Spring is here! And along with the tulips, hyacinths, and crocuses, our plastic balls and bats have colored the landscape once again. (Yes, I know the Minnesotans play Johnball all winter long, but they’re a hardier bunch aren’t they?)
It was last year that Will Bird, co-creator of the game, suggested we try Johnball. He had actually been saying it for weeks, but I wasn’t really listening.I didn’t quite understand what Johnball was until he invited a few of our friends to come play it. We were clumsy at first. I remember there was a lot of accidental bat/face contact. But no one seemed to mind! And a week later we played again, with an even bigger group. And again, and again.
I was honestly surprised so many of our friends took interest in Johnball. I myself was never very athletic, and I could probably finish a book before I could ever finish a race. I prefer intellectual pursuits, as do many of my friends. I spent the first few Johnball games fraught with self-consciousness. I was a slow runner, I always seemed to be the first one sitting out, and my teams always lost. But no one seemed to notice. People still wanted me on their team. And if anyone else felt self-conscious, they sure didn’t show it. All I saw was pure enthusiasm. And I realized very quickly that, yes this is corny, but there are no losers in Johnball. And that’s one of the reasons I play it.
I hated team sports as a kid. I was always getting yelled at, either by the coach or by my peers. “Stop staring at the ground,” they were always saying, or the classic “Don’t be afraid of the ball!” while rock-hard baseballs whizzed past my tender head. Gym class was the worst. Everyone took it so seriously, as if we were soldiers in some war, and we would all die if we didn’t score that precious GOAL! This was the main reason I hated sports. But Johnball is different. I’d say it’s not a sport, but that’s not true either. It’s definitely a sport. There are points, there are teams (sometimes), and rules (sometimes!) It has all the exercise of a sport with none of the seriousness. We use pink bouncy balls for God’s sake.
I’m sure it looks pretty silly- not that we care. But as silly as it looks, it’s an incredible outlet. I went years without having sports or even exercise in my life. I had no confidence in that area, nor did I see its importance. Johnball helped me release all of my pent-up energy, even some aggression. I actually think aggression is healthy in small doses. It helps release stress and clear the mind. And that’s another reason I play Johnball.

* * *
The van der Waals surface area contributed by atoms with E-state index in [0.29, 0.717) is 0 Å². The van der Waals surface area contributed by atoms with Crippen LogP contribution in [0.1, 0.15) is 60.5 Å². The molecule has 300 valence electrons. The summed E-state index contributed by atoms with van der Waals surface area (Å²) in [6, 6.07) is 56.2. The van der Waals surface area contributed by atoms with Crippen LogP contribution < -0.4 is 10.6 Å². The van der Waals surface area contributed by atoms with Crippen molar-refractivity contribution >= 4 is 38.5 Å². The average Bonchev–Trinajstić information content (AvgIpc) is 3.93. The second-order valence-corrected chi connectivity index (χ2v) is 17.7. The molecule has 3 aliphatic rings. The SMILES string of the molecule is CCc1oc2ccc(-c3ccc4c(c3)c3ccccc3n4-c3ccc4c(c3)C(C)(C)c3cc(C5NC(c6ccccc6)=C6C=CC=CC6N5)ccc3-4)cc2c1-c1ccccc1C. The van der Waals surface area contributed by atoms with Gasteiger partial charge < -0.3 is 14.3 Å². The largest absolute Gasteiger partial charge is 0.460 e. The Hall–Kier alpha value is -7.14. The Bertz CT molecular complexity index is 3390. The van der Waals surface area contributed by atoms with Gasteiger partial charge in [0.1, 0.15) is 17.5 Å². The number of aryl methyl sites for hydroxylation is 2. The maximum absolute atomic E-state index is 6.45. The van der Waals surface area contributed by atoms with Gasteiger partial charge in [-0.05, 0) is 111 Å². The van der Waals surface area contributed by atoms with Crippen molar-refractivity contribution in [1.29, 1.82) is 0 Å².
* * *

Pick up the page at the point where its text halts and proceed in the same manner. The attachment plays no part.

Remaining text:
I bet you can guess the final reason I play Johnball. It’s the reason I played at all to begin with, and it’s the reason we always get new players. It’s the reason I HAD to play Johnball on my birthday. Friendship. My friends invite their friends, who in turn invite their friends. And then we all become friends because we love Johnball. Last summer we spent the most amount of time playing it, because we had so much free time. We would play for hours, often late at night. We played in the rain a couple of times, and once during a bad thunder storm. (I hate using the word ‘epic’, but Johnball during a thunder storm is the best possible use of this word.) I don’t know how other leagues operate, but the Pittsburgh league can get rowdy and we like it that way (within reason). There was booze and sometimes water balloons. After our games, exhausted, we would sit on the field just smoking and talking late into the night. We made new friends, and grew closer to the old ones.
If you’ve never played it before, you won’t really understand why we get so excited about Johnball. Sometimes people on the street stop and ask us what we’re doing. But they never ask us WHY we play it. They wouldn’t need to read this essay to find out- they can see it in our faces. Johnball is creative, carefree, liberating, yet unifying.
I can’t wait to play it all damn summer.
Did you know that we recently compromised our morals and enrolled in the Twitter mob? Join forces with @PlayJohnball if you’d like just a bit more Johnball in yo’ life. We promise we’re not obnoxious– just a bit childlike from time to time.
The average American has an eighth grade reading level.
Raise the bar by reading the following: